India, since becoming a one-day threat in 1983, have almost always selected atleast one player in its World Cup campaigns as a mere spectator. These “Water Carriers” have had relatively inconsequential careers in both forms of the game, barring maybe one or two of these. The squad announced for the forthcoming World Cup (2007) may run the risk of the same tag. However, I personally feel that it is highly unlikely.
Let’s examine some of the strange “Water Carrier” selection decisions in the past.
Sunil Valson’s is the strangest case of the “Water Carriers”. He has never represented India in any form of the game. In fact, he did not get even one game in the 1983 World Cup and did not play any game for India either before or after that campaign! Yet, he is fortunate to share the glory of India’s only World Cup win so far! Valson had represented Delhi and Railways in the Ranji Trophy and almost played for Tamil Nadu if I am not mistaken.
RMH Binny. CS Pandit, L. Sivaramakrishnan – 1987 World Cup
Roger Binny got one game in this World Cup while Chandrakant Pandit and Laxman Sivaramakrishnan played in two games each. However, as is known to all Indian cricket fans, these three players have represented India with some distinction. The 1987 team was very similar to the one that won the Benson and Hedges Championship in Australia in 1985 and had, one felt, immense potential.
Subrato Bannerjee had a forgettable World Cup, following a disappointing tour to Australia. Indeed, the entire 1992 World Cup campaign was a somewhat forgettable one for India — with the exception of the introduction of one Sachin Tendulkar to the World one day scene. Subroto Banerjee, while getting an opportunity to play in 3 of the World Cup games didn’t necessarily ruffle any feathers. Ironically, in the only test that he every played for India he took 3 for 47 and his scalps included Mark Waugh, Mark Taylor and Geoff Marsh. He was one of the first off the blocks from the MRF Pace Foundation. He has represented New South Wales in addition to being a Bengal regular.
Salil Ankola played one game in this edition of the World Cup and took 0-for-28 in 5 overs. He is perhaps an archetypal “Water Carrier”! Ankola made his debut in the famous 1989-90 series against Pakistan which had Krishnamachari Srikkanth as captain (this series also featured Sachin Tendulkar’s debut and Waqar Younis’s first game as well). Ankola was a terrible fielder and his run up would have put put Shoaib Akthar’s to shame! Ankola found solace in acting and film directing — cricket was obviously not attractive enough for him!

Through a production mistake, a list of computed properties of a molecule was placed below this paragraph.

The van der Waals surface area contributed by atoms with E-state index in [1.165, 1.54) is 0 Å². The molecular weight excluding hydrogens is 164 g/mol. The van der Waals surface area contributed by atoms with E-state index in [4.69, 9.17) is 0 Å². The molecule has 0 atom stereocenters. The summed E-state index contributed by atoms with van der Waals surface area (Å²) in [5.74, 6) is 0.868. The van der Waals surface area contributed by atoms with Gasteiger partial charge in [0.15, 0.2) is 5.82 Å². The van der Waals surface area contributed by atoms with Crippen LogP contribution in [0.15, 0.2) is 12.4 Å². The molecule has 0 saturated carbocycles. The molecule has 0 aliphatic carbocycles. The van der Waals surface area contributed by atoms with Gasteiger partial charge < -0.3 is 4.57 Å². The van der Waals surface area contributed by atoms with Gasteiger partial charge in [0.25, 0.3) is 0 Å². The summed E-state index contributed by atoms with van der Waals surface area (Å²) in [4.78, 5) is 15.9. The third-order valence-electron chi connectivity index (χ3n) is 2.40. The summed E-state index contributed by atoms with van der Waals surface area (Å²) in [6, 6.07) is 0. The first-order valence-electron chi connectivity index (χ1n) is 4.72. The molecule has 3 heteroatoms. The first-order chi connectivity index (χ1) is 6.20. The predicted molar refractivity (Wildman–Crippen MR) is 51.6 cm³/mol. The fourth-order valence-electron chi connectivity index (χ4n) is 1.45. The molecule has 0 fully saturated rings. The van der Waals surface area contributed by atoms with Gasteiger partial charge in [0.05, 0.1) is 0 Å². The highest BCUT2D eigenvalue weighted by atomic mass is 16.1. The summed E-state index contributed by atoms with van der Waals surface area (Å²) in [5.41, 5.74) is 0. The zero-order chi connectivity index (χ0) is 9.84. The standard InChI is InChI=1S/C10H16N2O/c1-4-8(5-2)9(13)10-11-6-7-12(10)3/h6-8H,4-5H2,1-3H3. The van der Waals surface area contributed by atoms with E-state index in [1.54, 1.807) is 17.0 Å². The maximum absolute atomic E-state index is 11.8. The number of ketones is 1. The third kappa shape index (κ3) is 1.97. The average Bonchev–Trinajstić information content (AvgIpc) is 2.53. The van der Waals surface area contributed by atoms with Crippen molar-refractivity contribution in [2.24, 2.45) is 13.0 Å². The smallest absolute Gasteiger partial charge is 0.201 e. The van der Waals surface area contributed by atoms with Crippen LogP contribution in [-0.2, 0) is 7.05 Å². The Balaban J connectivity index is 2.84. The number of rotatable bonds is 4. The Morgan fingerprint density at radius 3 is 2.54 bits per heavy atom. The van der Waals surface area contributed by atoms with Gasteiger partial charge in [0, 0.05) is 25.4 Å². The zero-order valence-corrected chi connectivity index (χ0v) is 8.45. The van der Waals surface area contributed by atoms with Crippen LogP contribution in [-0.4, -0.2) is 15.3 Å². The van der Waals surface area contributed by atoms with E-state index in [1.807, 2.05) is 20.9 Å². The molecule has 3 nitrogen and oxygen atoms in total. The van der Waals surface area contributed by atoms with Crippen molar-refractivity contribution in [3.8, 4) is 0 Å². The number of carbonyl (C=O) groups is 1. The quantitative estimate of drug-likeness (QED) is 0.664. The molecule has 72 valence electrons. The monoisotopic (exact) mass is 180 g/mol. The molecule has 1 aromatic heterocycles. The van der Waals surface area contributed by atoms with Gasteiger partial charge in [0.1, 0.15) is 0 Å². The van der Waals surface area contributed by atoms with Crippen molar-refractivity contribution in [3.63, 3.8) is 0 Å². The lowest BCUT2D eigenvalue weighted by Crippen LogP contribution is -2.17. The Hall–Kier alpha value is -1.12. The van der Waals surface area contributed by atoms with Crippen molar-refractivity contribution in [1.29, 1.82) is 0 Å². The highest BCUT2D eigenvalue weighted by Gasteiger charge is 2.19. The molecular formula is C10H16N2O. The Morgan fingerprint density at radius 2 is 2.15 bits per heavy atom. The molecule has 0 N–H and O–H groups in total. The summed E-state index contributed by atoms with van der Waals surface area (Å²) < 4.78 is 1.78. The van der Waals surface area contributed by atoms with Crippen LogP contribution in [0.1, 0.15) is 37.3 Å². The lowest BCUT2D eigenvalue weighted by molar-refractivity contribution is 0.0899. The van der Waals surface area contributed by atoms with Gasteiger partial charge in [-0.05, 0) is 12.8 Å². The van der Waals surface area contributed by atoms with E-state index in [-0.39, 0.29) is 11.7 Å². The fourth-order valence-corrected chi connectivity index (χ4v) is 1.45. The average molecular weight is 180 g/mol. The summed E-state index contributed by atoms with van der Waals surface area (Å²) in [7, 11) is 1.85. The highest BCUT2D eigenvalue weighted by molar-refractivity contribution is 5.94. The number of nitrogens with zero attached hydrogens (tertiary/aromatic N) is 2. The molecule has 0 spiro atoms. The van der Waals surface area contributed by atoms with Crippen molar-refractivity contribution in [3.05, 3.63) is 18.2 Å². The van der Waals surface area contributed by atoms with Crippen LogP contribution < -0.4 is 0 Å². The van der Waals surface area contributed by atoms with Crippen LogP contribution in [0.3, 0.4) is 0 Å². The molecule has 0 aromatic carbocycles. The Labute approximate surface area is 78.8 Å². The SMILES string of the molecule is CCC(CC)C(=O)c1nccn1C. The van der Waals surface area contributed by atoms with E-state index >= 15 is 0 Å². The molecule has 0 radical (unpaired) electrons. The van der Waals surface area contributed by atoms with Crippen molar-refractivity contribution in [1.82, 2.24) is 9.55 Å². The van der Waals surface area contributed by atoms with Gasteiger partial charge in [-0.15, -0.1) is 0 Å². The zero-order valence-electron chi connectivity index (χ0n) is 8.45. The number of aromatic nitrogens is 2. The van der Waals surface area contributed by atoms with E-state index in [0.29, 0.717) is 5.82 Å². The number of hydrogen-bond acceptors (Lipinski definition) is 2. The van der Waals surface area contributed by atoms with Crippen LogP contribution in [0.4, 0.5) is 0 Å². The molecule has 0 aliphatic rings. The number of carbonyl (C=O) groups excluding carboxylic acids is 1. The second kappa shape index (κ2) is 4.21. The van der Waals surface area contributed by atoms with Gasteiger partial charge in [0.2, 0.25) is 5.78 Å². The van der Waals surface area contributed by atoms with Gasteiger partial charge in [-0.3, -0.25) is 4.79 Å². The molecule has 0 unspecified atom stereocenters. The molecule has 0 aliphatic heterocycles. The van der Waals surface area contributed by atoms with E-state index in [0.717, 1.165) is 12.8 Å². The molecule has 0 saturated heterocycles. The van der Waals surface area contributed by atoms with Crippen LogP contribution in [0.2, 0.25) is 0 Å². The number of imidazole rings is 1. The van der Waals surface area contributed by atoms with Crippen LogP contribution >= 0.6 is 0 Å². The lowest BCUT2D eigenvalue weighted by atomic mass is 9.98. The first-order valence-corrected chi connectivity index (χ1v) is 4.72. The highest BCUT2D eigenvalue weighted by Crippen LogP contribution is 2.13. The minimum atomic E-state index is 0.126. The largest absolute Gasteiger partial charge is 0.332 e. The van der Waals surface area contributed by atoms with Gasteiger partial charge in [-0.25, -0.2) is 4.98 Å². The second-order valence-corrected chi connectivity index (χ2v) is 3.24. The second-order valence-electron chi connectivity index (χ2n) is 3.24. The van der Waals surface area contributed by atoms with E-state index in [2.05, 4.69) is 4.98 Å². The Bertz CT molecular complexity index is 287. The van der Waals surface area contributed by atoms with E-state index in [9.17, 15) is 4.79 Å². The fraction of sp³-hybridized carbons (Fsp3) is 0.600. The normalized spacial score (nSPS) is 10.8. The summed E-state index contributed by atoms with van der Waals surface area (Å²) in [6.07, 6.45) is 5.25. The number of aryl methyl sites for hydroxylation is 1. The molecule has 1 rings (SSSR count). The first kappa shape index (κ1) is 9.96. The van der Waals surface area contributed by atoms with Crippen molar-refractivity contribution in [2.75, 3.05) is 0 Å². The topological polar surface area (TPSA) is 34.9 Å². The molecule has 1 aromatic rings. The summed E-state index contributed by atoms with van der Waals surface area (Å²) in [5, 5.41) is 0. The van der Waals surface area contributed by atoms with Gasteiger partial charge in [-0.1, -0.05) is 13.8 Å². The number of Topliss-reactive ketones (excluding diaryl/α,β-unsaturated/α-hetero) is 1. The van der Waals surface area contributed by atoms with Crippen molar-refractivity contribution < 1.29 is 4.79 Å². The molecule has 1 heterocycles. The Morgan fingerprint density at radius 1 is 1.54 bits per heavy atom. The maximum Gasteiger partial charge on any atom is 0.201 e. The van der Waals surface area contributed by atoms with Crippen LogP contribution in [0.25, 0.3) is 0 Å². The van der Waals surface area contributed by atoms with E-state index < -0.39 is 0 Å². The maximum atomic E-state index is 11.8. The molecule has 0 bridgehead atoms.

A classic “domestic champion” but not good enough for international cricket, Amay Khurasia did not get a single game in this edition of the World Cup. While he did play a few one-day games for India, he never quite materialized and blossomed as a player of repute. He remained a “domestic bully”! His selection into the 1999 India World Cup team remains a puzzle. Having said that, that entire tournament is a strange one for me. Mohammed Azharuddin was captain with a strong “fixing” squad (with players like himself, Ajay Jadeja, Nikhil Chopra, Nayan Mongia, et al). This campaign also had Sachin Tendulkar return from the unfortunate personal loss of his father midway through the tournament. It also featured that amazing run feast against Sri Lanka. And of all bizzarre things, it had Sadagopan Ramesh in the side as a middle order bat! A forgettable campaign in which the team management admitted to not knowing the Super-Six rules of engagement regarding the carry-over of points from the league stage of the tournament!
This was an amazing World Cup for India, but for the finals crucial game. It was only understandable that Sanjay Bangar did not get a game. Neither did Parthiv Patel, with Dravid donning the gloves for the entire tournament. With one fifty to his name in one dayers, Sanjay Bangar had a better record in the national Test side. His 100 against Zimbabwe in Nagpur during which he gave company to Tendulkar — who got a big one as well — is one to remember, especially since he hit some big shots in that game. Bangar and his successor of a similar style, JP Yadav, who seemed to show some promise and faded away like the other Railways players. Yet, he and (perhaps) Parthiv Patel, remained “Water Carriers” of the team.
The team for the forthcoming world cup is seemingly different. Each and everyone on the side deserves a place in the final eleven based on the current form and experience. With form and physical fitness also coming into question, there is every chance the entire 15 will get reasonable outings at the tournament. Only time will tell!